var options = fido2.GetAssertionOptions(new List<PublicKeyCredentialDescriptor> { credential.Descriptor },
                                                UserVerificationRequirement.Discouraged);

        HttpContext.Session.SetString("fido2.assertionOptions", options.ToJson());

        return Json(options);
    }

    catch (Exception e)
    {
        return Json(new AssertionOptions { Status = "error", ErrorMessage = e.Message });
    }
}

The SignInOptions method fetches the user that is trying to sign in from Okta, creates options with the credentials that the user is allowed to use, and returns them as JSON to the caller.

Next, add the JavaScript code that will get the options and prompt the user for authentication. Create a new passwordless.login.js file in wwwroot\js and paste the following:

document.getElementById('signin-form').addEventListener('submit', handleSignInSubmit);

async function handleSignInSubmit(event) 
{
    event.preventDefault();

    let username = this.email.value;

    var formData = new FormData();
    formData.append('username', username);

    let publicKeyOptions;
    try {
        var res = await fetch('/Account/SignInOptions', {
            method: 'POST',
            body: formData,
            headers: {
                'Accept': 'application/json'
            }
        });

        publicKeyOptions = await res.json();
    } catch (e) {
        alert("Request to server failed");
        return;
    }

    if (publicKeyOptions.status !== "ok") {
        alert(publicKeyOptions.errorMessage);
        return;
    }

    const challenge = publicKeyOptions.challenge.replace(/-/g, "+").replace(/_/g, "/");
    publicKeyOptions.challenge = Uint8Array.from(atob(challenge), c => c.charCodeAt(0));

    publicKeyOptions.allowCredentials.forEach(function (listItem) {
        var fixedId = listItem.id.replace(/\_/g, "/").replace(/\-/g, "+");
        listItem.id = Uint8Array.from(atob(fixedId), c => c.charCodeAt(0));
    });

    // ask browser for credentials (browser will ask connected authenticators)
    let credential;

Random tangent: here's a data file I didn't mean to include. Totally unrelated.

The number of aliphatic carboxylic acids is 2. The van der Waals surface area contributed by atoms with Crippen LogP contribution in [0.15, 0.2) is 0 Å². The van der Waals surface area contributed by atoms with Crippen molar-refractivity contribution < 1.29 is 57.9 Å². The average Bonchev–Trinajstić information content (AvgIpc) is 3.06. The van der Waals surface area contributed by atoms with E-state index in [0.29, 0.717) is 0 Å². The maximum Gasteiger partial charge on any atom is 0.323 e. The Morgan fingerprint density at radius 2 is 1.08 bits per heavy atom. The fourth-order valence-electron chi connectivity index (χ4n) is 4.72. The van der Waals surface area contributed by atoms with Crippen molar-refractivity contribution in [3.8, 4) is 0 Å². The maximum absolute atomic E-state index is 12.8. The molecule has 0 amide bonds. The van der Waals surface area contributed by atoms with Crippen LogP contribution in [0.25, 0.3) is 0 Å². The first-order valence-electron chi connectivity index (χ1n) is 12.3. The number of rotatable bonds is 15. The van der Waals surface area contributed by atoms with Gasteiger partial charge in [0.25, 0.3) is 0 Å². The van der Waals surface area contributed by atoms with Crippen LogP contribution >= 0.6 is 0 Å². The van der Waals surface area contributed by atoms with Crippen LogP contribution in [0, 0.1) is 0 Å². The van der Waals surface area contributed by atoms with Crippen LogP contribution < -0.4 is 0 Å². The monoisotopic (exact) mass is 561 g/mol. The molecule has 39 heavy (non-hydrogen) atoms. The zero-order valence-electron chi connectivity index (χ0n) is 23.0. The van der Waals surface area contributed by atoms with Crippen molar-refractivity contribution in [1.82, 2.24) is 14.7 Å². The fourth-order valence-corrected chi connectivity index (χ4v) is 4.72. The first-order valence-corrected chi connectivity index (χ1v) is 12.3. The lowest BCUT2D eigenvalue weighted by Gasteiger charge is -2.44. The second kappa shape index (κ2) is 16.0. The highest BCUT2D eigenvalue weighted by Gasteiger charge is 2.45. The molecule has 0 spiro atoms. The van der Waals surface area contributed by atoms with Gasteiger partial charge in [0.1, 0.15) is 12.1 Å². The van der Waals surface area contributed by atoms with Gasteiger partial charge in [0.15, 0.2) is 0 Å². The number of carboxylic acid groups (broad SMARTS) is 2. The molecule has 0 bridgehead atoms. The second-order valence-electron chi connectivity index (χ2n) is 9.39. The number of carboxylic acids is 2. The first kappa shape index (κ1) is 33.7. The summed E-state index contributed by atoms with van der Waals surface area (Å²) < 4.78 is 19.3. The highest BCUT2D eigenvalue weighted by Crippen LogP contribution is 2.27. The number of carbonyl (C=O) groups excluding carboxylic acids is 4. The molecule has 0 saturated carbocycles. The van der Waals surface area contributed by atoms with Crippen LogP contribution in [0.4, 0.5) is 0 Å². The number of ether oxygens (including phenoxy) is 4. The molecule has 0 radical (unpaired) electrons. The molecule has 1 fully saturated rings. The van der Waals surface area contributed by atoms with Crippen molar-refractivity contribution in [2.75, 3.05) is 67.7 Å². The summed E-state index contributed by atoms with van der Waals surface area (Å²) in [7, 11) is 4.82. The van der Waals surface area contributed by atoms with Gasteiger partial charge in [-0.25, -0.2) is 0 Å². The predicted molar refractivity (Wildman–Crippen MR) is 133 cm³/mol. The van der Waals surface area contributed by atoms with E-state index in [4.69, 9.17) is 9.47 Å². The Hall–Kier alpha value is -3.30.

try {
        credential = await navigator.credentials.get({ publicKey: publicKeyOptions });

        try {
            await verifyAssertionWithServer(credential);
        } catch (e) {
            alert("Could not verify assertion");
        }
    } catch (err) {
        alert(err.message ? err.message : err);
    }
}

async function verifyAssertionWithServer(assertedCredential) 
{
    let authData = new Uint8Array(assertedCredential.response.authenticatorData);
    let clientDataJSON = new Uint8Array(assertedCredential.response.clientDataJSON);
    let rawId = new Uint8Array(assertedCredential.rawId);
    let sig = new Uint8Array(assertedCredential.response.signature);

    const data = {
        id: assertedCredential.id,
        rawId: coerceToBase64Url(rawId),
        type: assertedCredential.type,
        extensions: assertedCredential.getClientExtensionResults(),
        response: {
            authenticatorData: coerceToBase64Url(authData),
            clientDataJson: coerceToBase64Url(clientDataJSON),
            signature: coerceToBase64Url(sig)
        }
    };

    let response;
    try {
        let res = await fetch("/Account/SignIn", {
            method: 'POST',
            body: JSON.stringify(data),
            headers: {
                'Accept': 'application/json',
                'Content-Type': 'application/json'
            }
        });

        response = await res.json();
    } catch (e) {
        alert("Request to server failed", e);
        throw e;
    }

    console.log("Assertion Object", response);

    if (response.status !== "ok") {
        alert(response.errorMessage);
        return;
    }

    window.location.href = "/Account/Profile";
}